Managing the Windows 10 Servicing Model

Managing-the-windows-10-servicing-model

This month saw the Windows 10 Anniversary Update (version 1607) release, a significant milestone in the life of Windows 10. There was more than a little controversy in its wake, with some going so far as to recommend skipping the update altogether. The 1E Blog decided to talk to resident Windows 10 expert to learn more about the servicing model, its implications for enterprises, and whether some of the criticism it draws is warranted.

Hi Dave, what do you think are the origins are of the Windows 10 servicing model?

It’s really about being able to do quicker increments to the functionality of the operating system, that’s the way I see it. Whereas before you’d have to wait a fairly long time for a service pack to introduce new features, the idea behind this is that Microsoft can develop and release new features more rapidly and engage more of the community in the testing of those features through the Insider Program, so that corporations can actually start working with those new features in the early stages of the development.

Do you think Windows 10 really is going to be the last Microsoft operating system ‘as we know it’?

There’s nothing to suggest otherwise. Gartner has said Windows 10 is inevitable, everyone’s got to migrate to it, it’s going to be maintained by the service model now, so it will just be future versions of Windows 10. The thing is, a feature upgrade is effectively an in-place upgrade to a new operating system now.

The main implication for enterprises is that they’re going to need to think about updates more frequently than they did in the past. The reality is that any version will be supported for perhaps 18 months maximum. If you think about the very first Windows 10 version (1507) released in July 2015, it was followed up four months later with the 1511 version. Now that 1607 is out, we can expect it to go ‘Business Ready’ (aka Current Branch for Business) in about 4 months, so November/December. At that time customers still on 1507 will have just 60 days to get onto either 1511 or 1607, so the supported lifecycle of 1507 will have been July 2015 through January or February 2016 –18 or 19 months.

Why do you think Microsoft ultimately decided to limit the frequency of these updates?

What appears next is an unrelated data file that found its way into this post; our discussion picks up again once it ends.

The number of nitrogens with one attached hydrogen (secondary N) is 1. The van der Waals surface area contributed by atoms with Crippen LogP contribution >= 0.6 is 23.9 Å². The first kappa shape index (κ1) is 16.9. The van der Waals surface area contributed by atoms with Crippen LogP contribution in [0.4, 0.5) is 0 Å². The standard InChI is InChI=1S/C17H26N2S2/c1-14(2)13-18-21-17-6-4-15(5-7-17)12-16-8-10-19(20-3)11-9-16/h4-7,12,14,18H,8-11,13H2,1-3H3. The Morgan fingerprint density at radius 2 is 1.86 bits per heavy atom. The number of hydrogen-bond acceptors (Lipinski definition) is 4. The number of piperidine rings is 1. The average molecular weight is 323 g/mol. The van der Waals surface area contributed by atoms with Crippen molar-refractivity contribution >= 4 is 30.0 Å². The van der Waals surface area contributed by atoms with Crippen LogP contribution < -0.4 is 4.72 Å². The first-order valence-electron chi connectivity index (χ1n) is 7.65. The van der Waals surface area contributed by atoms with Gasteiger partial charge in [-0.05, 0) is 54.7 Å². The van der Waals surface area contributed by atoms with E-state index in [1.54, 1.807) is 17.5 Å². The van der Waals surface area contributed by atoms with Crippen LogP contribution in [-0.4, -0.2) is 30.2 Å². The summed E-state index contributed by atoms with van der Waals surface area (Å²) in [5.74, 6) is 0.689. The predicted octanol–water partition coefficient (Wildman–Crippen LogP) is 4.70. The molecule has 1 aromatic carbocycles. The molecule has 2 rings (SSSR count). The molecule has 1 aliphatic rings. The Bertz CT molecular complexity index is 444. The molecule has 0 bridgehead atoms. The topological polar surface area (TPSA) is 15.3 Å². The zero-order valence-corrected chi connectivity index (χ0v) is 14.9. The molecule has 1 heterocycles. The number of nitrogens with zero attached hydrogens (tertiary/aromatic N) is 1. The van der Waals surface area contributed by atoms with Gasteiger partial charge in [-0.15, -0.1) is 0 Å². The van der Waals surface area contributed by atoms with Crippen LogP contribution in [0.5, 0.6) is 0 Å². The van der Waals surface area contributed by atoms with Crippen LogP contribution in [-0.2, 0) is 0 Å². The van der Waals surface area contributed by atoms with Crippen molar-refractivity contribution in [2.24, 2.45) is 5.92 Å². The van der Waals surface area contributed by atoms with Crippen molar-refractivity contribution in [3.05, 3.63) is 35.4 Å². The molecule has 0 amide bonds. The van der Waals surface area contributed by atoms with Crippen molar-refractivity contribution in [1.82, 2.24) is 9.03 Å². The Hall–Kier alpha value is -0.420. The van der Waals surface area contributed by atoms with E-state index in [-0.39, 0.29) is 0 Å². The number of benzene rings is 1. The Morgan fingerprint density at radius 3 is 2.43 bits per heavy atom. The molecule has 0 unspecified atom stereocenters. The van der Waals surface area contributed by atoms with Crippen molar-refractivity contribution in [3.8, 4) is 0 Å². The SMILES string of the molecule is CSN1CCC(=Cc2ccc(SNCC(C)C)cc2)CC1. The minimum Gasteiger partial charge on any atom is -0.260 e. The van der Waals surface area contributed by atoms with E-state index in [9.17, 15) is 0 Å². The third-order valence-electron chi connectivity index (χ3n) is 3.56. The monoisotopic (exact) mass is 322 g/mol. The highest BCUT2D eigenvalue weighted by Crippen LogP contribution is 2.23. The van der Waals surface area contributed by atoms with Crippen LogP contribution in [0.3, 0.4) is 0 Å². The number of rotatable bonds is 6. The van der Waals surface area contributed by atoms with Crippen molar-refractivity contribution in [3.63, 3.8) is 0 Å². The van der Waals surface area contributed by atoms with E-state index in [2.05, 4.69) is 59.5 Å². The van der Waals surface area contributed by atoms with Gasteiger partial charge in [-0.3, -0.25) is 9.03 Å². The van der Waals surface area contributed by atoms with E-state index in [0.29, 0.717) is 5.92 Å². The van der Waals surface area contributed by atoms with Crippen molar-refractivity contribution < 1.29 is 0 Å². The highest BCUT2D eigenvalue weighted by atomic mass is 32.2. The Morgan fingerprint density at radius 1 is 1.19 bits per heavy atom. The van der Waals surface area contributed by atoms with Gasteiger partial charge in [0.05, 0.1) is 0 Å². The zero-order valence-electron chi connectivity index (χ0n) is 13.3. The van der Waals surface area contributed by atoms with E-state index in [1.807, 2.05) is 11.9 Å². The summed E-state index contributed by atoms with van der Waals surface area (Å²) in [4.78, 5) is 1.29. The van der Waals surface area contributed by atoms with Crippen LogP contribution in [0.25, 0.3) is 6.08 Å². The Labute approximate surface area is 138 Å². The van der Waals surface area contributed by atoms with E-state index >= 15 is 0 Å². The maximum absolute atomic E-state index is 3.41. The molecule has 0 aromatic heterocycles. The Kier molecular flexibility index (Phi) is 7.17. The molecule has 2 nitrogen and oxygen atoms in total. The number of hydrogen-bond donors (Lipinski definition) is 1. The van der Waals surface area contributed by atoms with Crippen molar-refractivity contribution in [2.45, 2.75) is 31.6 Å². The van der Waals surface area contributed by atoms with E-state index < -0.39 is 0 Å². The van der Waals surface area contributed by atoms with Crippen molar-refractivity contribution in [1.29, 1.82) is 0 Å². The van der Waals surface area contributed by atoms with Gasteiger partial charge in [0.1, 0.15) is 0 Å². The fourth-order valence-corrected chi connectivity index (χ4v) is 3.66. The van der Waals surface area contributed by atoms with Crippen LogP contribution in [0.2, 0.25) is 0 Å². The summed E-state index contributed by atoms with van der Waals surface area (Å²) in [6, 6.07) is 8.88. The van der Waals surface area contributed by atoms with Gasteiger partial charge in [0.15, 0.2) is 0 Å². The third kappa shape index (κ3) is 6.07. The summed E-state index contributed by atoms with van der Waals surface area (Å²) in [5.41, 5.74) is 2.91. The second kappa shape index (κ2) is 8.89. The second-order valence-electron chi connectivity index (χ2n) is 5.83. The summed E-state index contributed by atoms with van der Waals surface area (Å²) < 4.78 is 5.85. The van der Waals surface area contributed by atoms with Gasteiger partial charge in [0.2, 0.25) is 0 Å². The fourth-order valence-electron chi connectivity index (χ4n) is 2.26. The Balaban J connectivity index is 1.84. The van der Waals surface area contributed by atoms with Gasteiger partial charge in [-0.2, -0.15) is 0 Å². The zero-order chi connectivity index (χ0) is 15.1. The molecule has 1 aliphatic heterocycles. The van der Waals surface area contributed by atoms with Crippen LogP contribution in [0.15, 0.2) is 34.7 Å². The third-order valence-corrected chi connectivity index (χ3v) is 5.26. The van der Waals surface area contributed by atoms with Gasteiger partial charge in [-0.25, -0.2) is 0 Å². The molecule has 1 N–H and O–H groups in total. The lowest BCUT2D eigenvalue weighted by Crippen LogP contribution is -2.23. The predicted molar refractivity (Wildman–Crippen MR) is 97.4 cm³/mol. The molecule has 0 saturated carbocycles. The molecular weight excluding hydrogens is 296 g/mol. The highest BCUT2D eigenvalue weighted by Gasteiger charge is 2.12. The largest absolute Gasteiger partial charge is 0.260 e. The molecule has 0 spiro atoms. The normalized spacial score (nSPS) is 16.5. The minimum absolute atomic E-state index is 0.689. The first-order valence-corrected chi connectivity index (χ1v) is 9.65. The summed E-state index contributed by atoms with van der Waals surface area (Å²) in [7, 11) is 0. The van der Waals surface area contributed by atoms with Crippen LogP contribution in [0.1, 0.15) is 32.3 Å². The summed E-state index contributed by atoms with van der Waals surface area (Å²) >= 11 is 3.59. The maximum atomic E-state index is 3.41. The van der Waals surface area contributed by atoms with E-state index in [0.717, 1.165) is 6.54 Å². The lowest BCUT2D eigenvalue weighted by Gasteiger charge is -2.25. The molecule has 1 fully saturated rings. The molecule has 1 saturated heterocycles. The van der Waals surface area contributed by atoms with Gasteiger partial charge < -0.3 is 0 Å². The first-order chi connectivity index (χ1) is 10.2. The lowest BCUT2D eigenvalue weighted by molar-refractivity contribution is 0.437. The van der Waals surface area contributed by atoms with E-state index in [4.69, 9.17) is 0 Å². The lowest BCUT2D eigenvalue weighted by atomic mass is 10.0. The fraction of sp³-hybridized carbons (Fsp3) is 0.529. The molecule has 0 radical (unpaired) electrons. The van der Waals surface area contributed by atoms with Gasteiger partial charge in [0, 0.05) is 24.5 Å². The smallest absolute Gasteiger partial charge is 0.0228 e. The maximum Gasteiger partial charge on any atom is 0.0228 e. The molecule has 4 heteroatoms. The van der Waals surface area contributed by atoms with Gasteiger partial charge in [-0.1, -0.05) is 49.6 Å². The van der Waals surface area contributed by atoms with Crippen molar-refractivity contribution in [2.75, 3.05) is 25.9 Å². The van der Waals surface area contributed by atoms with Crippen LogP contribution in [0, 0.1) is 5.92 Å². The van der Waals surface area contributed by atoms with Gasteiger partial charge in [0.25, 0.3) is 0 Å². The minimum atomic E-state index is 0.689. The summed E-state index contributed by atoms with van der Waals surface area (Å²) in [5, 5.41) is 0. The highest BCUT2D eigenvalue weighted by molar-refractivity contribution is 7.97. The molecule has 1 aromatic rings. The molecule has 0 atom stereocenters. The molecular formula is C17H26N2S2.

Originally they were talking about a release every four months – so two to three a year, and they’ve revised that down to two updates a year. I guess it’s down to the pace of organizations being able to adopt. If they were releasing three a year that considerably reduces the lifecycle of any one of those versions. If they’re releasing more versions more rapidly, it means those older versions are going to go out of support quicker. I guess it’s just a practicality thing. From an enterprise customer point of view, there’s only a certain pace enterprises can keep up with.

An eighteen-month lifecycle for a particular version is potentially sustainable but I think organizations should consider upgrading once a year – at least once a year. That’s probably what most larger organizations will plan to do.

How can 1E Nomad help large businesses manage this necessity?

Well, one of the main concerns for a large organization that has migrated onto Windows 10 will be getting those updates out. These are very large updates. In the past, if you think about a service pack for an operating system, that might have been in the region of hundreds of megabytes, now you’re talking about effectively in-place upgrades, which is around 3 gigabytes of content you need to get out to each machine in order to deploy that: that’s a big strain on your network.

With Nomad we’re able to distribute that content around using peer-to-peer technology, so we don’t need distribution servers in every remote location. It uses a dynamic election process where a client will download the content from a remote distribution point and share that content out with its local peers.

With Nomad you haven’t got all the clients downloading it across the WAN. You don’t need infrastructure there: it’s actually being distributed in the most efficient way throughout your environment, so you can get that content out safely and quicker to your end points so they can be upgraded.

What about the complaints following the recent Anniversary Update – could Microsoft be doing more to avoid these or are such imperfections pretty much inevitable?

I think it’s inevitable. With each phase of the release cycle it’s getting better … but, as a Current Branch or ‘pilot’ release goes mainstream it’s going to hit a lot more machines, there’s inevitably going to be issues that weren’t necessarily seen, and then you get the cumulative Service Updates – security fixes and patches that come out each month. By the time it gets to the deployment or Current Branch for Business release, four months down the line, it’s been much more extensively used and a lot of those issues will have already been addressed.

Share this post

Share this post on your favourite social media platform.

Find this article useful?

If so please click here